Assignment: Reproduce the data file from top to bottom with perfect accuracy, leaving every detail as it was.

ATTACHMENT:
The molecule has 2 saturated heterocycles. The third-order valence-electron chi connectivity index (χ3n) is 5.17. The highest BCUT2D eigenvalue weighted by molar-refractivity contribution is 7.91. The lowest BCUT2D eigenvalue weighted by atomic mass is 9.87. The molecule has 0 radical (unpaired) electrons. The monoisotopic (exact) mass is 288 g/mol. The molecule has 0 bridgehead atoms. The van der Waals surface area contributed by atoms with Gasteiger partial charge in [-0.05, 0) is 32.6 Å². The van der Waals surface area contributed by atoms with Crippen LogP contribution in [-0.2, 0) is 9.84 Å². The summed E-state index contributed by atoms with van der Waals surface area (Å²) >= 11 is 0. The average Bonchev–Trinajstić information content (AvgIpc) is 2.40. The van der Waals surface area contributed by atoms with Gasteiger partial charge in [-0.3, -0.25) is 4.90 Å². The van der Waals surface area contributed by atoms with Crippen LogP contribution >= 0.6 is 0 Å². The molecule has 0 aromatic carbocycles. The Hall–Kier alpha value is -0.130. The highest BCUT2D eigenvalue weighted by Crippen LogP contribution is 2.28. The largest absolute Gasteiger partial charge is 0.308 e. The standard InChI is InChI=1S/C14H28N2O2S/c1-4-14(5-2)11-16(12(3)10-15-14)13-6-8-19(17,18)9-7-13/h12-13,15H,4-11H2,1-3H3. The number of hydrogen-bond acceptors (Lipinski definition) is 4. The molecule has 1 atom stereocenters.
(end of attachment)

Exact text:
The molecule has 2 saturated heterocycles. The third-order valence-electron chi connectivity index (χ3n) is 5.17. The highest BCUT2D eigenvalue weighted by molar-refractivity contribution is 7.91. The lowest BCUT2D eigenvalue weighted by atomic mass is 9.87. The molecule has 0 radical (unpaired) electrons. The monoisotopic (exact) mass is 288 g/mol. The molecule has 0 bridgehead atoms. The van der Waals surface area contributed by atoms with Gasteiger partial charge in [-0.05, 0) is 32.6 Å². The van der Waals surface area contributed by atoms with Crippen LogP contribution in [-0.2, 0) is 9.84 Å². The summed E-state index contributed by atoms with van der Waals surface area (Å²) >= 11 is 0. The average Bonchev–Trinajstić information content (AvgIpc) is 2.40. The van der Waals surface area contributed by atoms with Gasteiger partial charge in [-0.3, -0.25) is 4.90 Å². The van der Waals surface area contributed by atoms with Crippen LogP contribution >= 0.6 is 0 Å². The molecule has 0 aromatic carbocycles. The Hall–Kier alpha value is -0.130. The highest BCUT2D eigenvalue weighted by Crippen LogP contribution is 2.28. The largest absolute Gasteiger partial charge is 0.308 e. The standard InChI is InChI=1S/C14H28N2O2S/c1-4-14(5-2)11-16(12(3)10-15-14)13-6-8-19(17,18)9-7-13/h12-13,15H,4-11H2,1-3H3. The number of hydrogen-bond acceptors (Lipinski definition) is 4. The molecule has 1 atom stereocenters.